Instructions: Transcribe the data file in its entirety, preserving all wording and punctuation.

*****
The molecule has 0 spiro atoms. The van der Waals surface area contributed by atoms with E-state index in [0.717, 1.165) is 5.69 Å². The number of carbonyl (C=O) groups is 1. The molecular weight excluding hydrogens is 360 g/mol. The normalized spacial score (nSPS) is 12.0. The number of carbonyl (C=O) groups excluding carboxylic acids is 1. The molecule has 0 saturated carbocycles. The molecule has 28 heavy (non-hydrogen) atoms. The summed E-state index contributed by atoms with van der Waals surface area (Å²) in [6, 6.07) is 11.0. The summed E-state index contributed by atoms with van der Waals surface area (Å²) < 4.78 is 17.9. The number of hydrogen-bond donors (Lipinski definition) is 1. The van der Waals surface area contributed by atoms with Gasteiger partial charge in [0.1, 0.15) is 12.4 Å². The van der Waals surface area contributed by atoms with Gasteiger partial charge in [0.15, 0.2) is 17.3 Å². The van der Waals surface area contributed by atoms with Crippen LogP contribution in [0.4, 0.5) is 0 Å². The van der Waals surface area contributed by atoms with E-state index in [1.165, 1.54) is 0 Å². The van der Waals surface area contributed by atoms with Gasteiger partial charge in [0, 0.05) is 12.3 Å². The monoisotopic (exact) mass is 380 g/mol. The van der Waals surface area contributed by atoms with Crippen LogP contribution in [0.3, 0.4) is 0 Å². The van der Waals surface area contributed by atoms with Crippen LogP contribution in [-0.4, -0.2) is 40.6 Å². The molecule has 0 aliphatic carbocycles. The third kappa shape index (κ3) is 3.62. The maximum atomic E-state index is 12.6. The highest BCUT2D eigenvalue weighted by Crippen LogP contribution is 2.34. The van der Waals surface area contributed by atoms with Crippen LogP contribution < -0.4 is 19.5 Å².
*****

The molecule has 0 spiro atoms. The van der Waals surface area contributed by atoms with E-state index in [0.717, 1.165) is 5.69 Å². The number of carbonyl (C=O) groups is 1. The molecular weight excluding hydrogens is 360 g/mol. The normalized spacial score (nSPS) is 12.0. The number of carbonyl (C=O) groups excluding carboxylic acids is 1. The molecule has 0 saturated carbocycles. The molecule has 28 heavy (non-hydrogen) atoms. The summed E-state index contributed by atoms with van der Waals surface area (Å²) in [6, 6.07) is 11.0. The summed E-state index contributed by atoms with van der Waals surface area (Å²) < 4.78 is 17.9. The number of hydrogen-bond donors (Lipinski definition) is 1. The van der Waals surface area contributed by atoms with Gasteiger partial charge in [0.1, 0.15) is 12.4 Å². The van der Waals surface area contributed by atoms with Gasteiger partial charge in [0.15, 0.2) is 17.3 Å². The van der Waals surface area contributed by atoms with Crippen LogP contribution in [0.4, 0.5) is 0 Å². The van der Waals surface area contributed by atoms with E-state index in [1.165, 1.54) is 0 Å². The van der Waals surface area contributed by atoms with Gasteiger partial charge in [0, 0.05) is 12.3 Å². The monoisotopic (exact) mass is 380 g/mol. The van der Waals surface area contributed by atoms with Crippen LogP contribution in [0.3, 0.4) is 0 Å². The van der Waals surface area contributed by atoms with Crippen LogP contribution in [-0.4, -0.2) is 40.6 Å². The molecule has 0 aliphatic carbocycles. The third kappa shape index (κ3) is 3.62. The maximum atomic E-state index is 12.6. The highest BCUT2D eigenvalue weighted by Crippen LogP contribution is 2.34. The van der Waals surface area contributed by atoms with Crippen LogP contribution < -0.4 is 19.5 Å².